The Recording Industry Association of America, representing U.S. record companies, has upped the legal pressure on HitPiece, describing it as an “NFT scam site,” by issuing a letter to its attorneys and founders. It is demanding that the site stop infringing intellectual property and provide its full revenue details to date. The RIAA is also insisting that it “account for all NFTs and artwork auctioned off” during its brief, but controversial, life.
HitPiece ceased activity last week as controversy enveloped it. It was accused of selling NFTs that infringed artists’ rights and of operating without their approval. I’ve reached out to HitPiece for comment and am awaiting a response.
The listing on its site said it “let fans collect NFTs of your favorite songs” and looked to gamify the experience by encouraging users to buy more. “Each HitPiece NFT is a One of One NFT for each unique song recording,” it explained. “Members build their Hitlist of their favorite songs, get on leaderboards, and receive in real life value such as access and experiences with Artists.”
The NME reported last week: “The website currently shows hundreds of what appear to be active auctions for NFTs tied to artists’ albums and songs, from prominent artists such as the Beatles, Taylor Swift and Bob Dylan to smaller independent acts.”
The HitPiece site, still marked as being in beta, now has one simple message on its homepage but no other information. “We Started The Conversation And We’re Listening,” it says. It has outbound links to its Instagram and Twitter accounts, but neither has been updated for at least a week.
This, however, was not enough to placate the RIAA and its members. The letter it sent (and posted online over the weekend) has demanded that the operators keep the site down permanently and to account for every sale that happened before the plug was pulled.
Ken Doroshow, chief legal officer at RIAA, did not hold back in his criticisms of the site and its tactics. “HitPiece appears to be little more than a scam operation designed to trade on fans’ love of music and desire to connect more closely with artists, using buzzwords and jargon to gloss over their complete failure to obtain necessary rights,” he said. “Fans were led to believe they were purchasing an NFT genuinely associated with an artist and their work when that was not at all the case.”
The company has argued that it did not sell any actual music in its offerings, but the RIAA says it was bundling up names and images of musicians as well as their album artwork and other “protected images” which are owned by the acts or their record labels. “Your clients’ outright theft of these valuable intellectual property rights is as outrageous as it is brazen,” runs the RIAA’s letter to HitPiece’s legal team.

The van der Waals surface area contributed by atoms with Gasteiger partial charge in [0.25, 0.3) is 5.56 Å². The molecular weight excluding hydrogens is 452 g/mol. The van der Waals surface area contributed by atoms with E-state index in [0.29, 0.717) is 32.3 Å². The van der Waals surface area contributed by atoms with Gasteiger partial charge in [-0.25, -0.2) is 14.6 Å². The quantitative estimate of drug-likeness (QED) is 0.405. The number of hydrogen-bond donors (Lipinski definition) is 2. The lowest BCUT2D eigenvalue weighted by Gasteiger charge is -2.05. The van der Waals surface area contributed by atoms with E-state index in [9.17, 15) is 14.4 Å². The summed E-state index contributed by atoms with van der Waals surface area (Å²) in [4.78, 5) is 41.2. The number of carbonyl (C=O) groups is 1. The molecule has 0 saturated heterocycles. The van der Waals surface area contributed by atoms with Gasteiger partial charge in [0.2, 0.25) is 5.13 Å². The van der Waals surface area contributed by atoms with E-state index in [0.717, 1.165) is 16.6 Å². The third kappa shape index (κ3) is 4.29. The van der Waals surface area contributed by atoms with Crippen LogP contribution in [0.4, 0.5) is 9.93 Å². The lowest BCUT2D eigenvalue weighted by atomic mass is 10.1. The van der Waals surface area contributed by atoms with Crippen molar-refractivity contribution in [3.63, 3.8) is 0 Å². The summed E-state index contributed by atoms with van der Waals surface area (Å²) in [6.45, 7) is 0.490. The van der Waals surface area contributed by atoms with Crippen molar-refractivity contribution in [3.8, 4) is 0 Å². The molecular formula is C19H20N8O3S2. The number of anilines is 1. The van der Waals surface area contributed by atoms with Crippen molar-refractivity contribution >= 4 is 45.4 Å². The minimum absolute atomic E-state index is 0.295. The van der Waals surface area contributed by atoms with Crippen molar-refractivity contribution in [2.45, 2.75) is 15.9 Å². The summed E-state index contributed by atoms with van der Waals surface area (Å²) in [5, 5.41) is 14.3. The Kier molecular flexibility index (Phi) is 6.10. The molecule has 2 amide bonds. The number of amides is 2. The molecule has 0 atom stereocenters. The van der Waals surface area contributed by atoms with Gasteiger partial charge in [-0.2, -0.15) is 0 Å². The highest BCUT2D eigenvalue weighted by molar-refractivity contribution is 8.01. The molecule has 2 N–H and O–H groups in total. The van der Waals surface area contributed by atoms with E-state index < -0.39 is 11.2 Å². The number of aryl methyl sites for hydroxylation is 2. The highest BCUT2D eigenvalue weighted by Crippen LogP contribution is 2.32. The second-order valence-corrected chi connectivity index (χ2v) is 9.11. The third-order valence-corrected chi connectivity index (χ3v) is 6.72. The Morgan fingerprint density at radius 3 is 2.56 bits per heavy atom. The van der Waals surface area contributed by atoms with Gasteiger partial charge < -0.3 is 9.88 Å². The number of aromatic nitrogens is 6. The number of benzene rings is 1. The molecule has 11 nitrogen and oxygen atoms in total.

It is not the first time that music NFTs have run aground amid accusations of scamming and fraud, but it really seems to have moved up several gears in 2022.
In early January, Ozzy Osbourne launched his CryptoBatz collection, selling 9,666 digital bats as NFTs. According to The Verge, within days of tokens being minted, however, “supporters [were] being targeted by a phishing scam that drains cryptocurrency from their wallets, playing off a bad link shared by the project’s official Twitter account”.
The Guardian reported earlier in the year that the selling of stolen digital art as NFTs was widespread on one NFT marketplace in particular. “OpenSea has grown at a dizzying pace, and is now valued at $13bn,” wrote the paper. “But amid its spectacular rise, the company is doing far too little to prevent the trade in fraudulent NFTs, some artists charge, and is placing much of the burden of policing art fraud on the artists themselves.”
OpenSea admitted at the end of January that its free minting tool was causing many of the problems here. “[W]e’ve recently seen misuse of this feature increase exponentially,” it tweeted. “Over 80% of the items created with this tool were plagiarized works, fake collections, and spam.”
The whole NFT sector is one that generates as much effusive coverage as it does suspicion. For the music business, it has been an exhilarating entry into this world. At the start of 2021, barely anyone in music knew what NFTs were, but after acts like Grimes, 3LAU and Steve Aoki made phenomenal sums of money from them, suddenly thousands of musicians raced in.
The risk of mass infringement and scam networks being set up around music-centric NFTs will not derail the music business’s interest in this world (and, one cannot forget, the huge sums of money involved).
It does show, however, how fast things move in the digital space and how what was seen as a lifeline for musicians only a year ago quickly curdled into yet another way for them to feel exploited and ripped off.
Published By : Forbes